Tales From the Big D
Tales From the Big D
Read about elite runner Evan Gaynor’s first Rock ‘n’ Roll experience at the 5th Annual Rock ‘n’ Roll Dallas Half Marathon.
Rock ‘n’ Rolling in the Big D
Evan Gaynor, Dave’s Racing Team
At the risk of putting you all to sleep with yet another tale of my racing escapades, allow me to share my experience this weekend at the Rock n Roll Dallas Half Marathon. Sorry, no Murphy’s Law, marooned in Memphis, or crazy man on a plane stories this time… And in fact, this time around even my performance was not the best.
Rather, this race will stand out in my mind as-for complete lack of a more appropriate word-one of the coolest racing experiences I’ve ever had.
The trip presented a couple firsts for me: it was my first time racing in Texas, and, more importantly, my first experience with the popular and long running “Rock ‘n’ Roll” race series.
Going into the race, I had one goal in mind: hitting the sub 1:05 standard to qualify for the 2016 US Olympic Marathon Trials. The day dawned windy-much windier than expected-but I put that aside as I warmed up, confident in my two month training block in Santa Fe and fresh from a day of relaxing after the the ten hour drive. (No getting in at 1:00 a.m. this time!)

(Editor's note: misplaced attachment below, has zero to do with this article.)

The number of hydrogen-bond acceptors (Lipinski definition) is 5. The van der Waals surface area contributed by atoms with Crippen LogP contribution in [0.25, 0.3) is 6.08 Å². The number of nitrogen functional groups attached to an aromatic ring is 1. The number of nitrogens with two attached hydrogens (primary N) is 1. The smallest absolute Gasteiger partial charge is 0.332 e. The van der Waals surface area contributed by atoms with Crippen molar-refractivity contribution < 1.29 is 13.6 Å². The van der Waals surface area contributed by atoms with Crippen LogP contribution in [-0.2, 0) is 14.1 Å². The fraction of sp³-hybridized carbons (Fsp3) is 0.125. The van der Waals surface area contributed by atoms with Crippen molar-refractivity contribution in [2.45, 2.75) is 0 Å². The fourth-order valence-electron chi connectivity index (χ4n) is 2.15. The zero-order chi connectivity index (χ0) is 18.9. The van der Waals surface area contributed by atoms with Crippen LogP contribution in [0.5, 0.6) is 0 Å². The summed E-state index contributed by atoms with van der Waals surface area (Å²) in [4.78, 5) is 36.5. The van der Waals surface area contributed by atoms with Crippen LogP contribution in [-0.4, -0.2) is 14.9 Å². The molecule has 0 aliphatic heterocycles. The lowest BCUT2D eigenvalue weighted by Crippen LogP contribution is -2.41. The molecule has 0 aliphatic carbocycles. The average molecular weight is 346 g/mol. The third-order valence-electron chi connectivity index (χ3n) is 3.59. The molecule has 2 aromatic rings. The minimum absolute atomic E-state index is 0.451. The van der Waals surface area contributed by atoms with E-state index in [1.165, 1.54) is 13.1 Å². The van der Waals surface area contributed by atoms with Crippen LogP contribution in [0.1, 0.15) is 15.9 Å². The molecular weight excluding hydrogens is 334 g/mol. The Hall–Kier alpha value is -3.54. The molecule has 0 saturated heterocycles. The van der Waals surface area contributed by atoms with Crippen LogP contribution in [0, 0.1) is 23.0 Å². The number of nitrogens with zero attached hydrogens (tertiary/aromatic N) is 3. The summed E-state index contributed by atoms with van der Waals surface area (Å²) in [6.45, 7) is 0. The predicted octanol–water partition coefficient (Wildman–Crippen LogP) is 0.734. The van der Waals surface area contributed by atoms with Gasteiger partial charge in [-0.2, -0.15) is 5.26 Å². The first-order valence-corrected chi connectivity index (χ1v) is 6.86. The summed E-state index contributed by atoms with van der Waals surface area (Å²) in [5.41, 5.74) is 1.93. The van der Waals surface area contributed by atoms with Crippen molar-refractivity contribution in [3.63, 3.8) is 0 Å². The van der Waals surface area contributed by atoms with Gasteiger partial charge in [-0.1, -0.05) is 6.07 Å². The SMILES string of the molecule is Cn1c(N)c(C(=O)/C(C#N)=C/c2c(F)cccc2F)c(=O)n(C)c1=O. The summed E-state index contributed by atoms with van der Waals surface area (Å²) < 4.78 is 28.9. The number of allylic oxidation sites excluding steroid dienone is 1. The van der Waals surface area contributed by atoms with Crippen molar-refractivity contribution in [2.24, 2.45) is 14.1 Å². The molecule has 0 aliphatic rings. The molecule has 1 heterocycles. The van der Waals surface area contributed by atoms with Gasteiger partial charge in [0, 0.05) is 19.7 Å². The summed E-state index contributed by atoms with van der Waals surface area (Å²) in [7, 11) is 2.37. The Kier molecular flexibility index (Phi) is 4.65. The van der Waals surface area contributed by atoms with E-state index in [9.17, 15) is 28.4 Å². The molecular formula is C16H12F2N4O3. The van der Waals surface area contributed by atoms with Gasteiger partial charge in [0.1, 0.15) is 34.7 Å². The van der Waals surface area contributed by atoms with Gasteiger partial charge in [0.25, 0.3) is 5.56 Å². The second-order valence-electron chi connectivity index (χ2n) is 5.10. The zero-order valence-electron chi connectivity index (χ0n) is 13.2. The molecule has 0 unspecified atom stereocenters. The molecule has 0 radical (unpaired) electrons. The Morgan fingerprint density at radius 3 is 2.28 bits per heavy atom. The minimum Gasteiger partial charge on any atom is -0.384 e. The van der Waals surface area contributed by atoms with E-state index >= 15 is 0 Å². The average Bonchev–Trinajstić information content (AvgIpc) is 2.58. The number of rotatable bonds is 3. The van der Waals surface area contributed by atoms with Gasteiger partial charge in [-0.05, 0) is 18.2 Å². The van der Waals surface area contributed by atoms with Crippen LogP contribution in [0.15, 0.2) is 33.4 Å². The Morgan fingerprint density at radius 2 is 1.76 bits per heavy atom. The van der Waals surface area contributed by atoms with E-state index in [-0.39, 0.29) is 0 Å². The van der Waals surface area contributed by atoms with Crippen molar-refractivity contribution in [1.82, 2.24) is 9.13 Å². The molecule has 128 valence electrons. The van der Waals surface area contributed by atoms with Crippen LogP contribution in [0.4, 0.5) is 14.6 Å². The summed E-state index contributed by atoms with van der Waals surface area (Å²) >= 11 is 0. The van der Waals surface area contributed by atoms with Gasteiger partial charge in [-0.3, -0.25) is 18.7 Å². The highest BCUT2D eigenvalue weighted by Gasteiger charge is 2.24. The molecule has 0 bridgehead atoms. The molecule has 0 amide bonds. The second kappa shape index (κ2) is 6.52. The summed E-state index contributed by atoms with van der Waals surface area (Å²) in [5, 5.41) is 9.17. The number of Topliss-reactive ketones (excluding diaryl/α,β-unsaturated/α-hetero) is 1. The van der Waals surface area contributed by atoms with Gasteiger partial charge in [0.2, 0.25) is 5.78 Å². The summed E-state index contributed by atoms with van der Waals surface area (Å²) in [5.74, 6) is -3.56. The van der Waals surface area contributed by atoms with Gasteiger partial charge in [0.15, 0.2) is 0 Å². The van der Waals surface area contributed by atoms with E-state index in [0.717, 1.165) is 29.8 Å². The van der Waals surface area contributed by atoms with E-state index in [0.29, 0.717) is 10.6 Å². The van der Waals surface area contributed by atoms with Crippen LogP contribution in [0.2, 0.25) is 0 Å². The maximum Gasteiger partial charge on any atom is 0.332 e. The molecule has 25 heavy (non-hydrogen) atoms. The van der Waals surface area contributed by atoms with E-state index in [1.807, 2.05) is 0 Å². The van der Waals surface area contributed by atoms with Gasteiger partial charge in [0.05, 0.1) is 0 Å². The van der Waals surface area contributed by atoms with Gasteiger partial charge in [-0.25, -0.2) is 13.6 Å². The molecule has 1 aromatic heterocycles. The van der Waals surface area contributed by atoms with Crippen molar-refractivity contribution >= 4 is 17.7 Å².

The gun went off, and I bolted to an early lead. I wasn’t about to allow the pace to dawdle, fixated on my sub 1:05 goal. Starting near downtown, we made a right hand turn onto Houston street, passed Dealey Plaza, and turned left onto Elm Street.
Allow me to add that at that moment, we strode directly below the sixth floor window of the Dallas County Administration Building, formerly a little establishment known as the Texas School Book Depository. To my right was an open hillside that could only be described as a grassy knoll, and there, yes, there beneath my footsteps, shown two simple but eerily pronounced X’s on the pavement.
That’s right. We were passing directly over the site of president John F. Kennedy’s assassination.
It was only later that I was able to fully ponder just how surreal that moment really was. Here I was, little old me, heading down Elm street in downtown Dallas, towards the triple overpass, flanked by police motorcycles and trucks in an impressively official motorcade. Oh, if those buildings could talk! They’d cry out at the stark and alarming familiarity of the scene.